Business close-up: Always something to do at Rhinelander Country Club
Eighty-one days and counting until the sounds of golf clubs swinging will be heard at Rhinelander Country Club. The Clubhouse opens April 9. It’s a spring ritual, a waiting game that’s been played out on the shores of Boom Lake since the early 1920’s.
“A group of businessmen got together, and in 1923 bought a piece of farmland,” said club President Alan Olds. “The rest is history.” Oh there have been a few changes, the clubhouse was originally located where the storage shed is; but Rhinelander Country Club remains a private club with many functions.
“We have a couples league in the afternoon and evening Tuesdays, a ladies league that meets in the morning and afternoon Wednesdays and a men’s league that is all day Thursday,” Olds said. “There are no tee times required except on league days.”
That is one of the advantages, and purposes of the Country Club according to Olds.
“Members can walk in and there is usually someone they can play with,” he explained. “For example, there is a game every Saturday and Sunday morning. Guys just show up, write their name on a card and when it’s time to play we shuffle the cards and that’s who you play with.” Members play with new people, and meet new people.
Olds admits that getting new members, younger families, is a bit of a challenge. One attraction is the Junior League, available to members’ children held weekly during the summer. The golf pro, Jon Konz, gives the youngsters a lesson and then they hit the course and play based on age and skill level.
“Young families are busy these days, with kids in sports all year round,” Olds said. “When we can interest them to join, even if they leave for a time, they usually come back. We have long-time members who are still playing golf into their 80s.”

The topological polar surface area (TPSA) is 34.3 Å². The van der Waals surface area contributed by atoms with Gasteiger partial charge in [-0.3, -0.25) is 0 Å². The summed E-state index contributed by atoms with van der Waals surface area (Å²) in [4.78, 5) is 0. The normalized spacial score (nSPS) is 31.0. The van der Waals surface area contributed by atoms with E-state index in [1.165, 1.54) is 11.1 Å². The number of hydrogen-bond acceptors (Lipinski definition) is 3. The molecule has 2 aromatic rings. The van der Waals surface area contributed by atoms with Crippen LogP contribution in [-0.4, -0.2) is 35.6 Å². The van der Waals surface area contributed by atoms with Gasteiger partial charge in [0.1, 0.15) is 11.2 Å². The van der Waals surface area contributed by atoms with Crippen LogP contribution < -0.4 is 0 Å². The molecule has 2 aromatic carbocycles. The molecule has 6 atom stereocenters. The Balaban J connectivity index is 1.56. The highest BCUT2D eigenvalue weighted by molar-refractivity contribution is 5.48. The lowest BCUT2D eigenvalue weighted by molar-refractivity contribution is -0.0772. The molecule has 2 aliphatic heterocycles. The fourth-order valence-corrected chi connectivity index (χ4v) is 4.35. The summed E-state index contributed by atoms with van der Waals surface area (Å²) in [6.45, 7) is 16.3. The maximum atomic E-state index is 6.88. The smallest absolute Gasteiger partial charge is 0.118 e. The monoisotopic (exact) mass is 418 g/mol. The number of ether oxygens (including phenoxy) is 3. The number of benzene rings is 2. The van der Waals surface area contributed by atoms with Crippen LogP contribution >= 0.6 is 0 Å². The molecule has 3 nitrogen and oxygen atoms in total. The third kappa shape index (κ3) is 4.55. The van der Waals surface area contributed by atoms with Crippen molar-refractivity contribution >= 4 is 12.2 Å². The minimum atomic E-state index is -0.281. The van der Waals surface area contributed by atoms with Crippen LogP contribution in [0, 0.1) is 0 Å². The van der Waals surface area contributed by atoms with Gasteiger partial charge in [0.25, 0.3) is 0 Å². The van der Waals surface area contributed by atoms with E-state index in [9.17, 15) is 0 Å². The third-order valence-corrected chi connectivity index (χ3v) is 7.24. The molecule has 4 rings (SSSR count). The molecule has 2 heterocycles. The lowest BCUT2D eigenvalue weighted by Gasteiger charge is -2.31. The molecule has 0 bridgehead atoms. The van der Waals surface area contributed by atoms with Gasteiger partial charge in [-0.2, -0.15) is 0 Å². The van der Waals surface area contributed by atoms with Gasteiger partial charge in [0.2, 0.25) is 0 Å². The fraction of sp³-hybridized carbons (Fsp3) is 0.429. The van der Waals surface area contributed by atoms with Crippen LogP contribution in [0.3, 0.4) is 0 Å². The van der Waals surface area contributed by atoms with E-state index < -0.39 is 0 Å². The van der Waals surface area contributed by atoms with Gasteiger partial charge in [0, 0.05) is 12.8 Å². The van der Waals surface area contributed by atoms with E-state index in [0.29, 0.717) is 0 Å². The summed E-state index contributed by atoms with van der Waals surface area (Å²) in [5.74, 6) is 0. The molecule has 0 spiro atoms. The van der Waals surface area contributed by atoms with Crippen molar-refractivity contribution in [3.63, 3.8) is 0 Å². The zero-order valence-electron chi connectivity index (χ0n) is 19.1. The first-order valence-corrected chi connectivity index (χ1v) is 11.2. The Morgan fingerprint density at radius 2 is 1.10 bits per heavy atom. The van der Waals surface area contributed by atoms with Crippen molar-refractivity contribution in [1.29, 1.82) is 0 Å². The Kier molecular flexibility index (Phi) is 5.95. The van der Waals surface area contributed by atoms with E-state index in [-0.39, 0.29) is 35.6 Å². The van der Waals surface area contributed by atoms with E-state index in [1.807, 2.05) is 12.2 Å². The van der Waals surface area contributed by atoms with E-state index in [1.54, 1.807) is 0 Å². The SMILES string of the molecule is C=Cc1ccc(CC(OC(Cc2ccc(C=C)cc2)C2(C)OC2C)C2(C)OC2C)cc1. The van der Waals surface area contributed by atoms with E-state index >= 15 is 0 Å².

In addition to golf, the Rhinelander Country Club is known for its food. Along with a full service bar, the dining room is open daily for lunch, and Tuesday through Thursday for dinner. Friday features a fish fry. “I may be a little biased,” Olds confessed, “But our food here is second to nobody. We have very good food.”
While nearly all aspects of the club are for members only to enjoy, the public can rent the facility for parties and weddings. An area by the lake with an arbor creates a perfect setting for a bride and groom to recite their vows.
A golf range, full pro-shop, club storage, men’s and women’s locker rooms stocked with amenities are just a few more perks to add to the membership list. Now is a good time to consider becoming a member, according to Olds. The Country Club is offering a special introductory offer for individuals or families interested in joining. The initial rate is reduced this year, and then over five years the fee increases to rate.
Bottom line, according to Olds, it’s a social club, where you can play the social game of golf. “If you come up to the bar after league, you’re lucky to get a stool. People don’t leave. There is always something going on.” This is where friendships are made, and a lifelong passion for a game played against oneself, is discovered.
More information can be found on the club’s website, www.rhinelandercountryclub.com. The club is located at 1699 Eagle St., and can be reached by phone at 715-365-3200.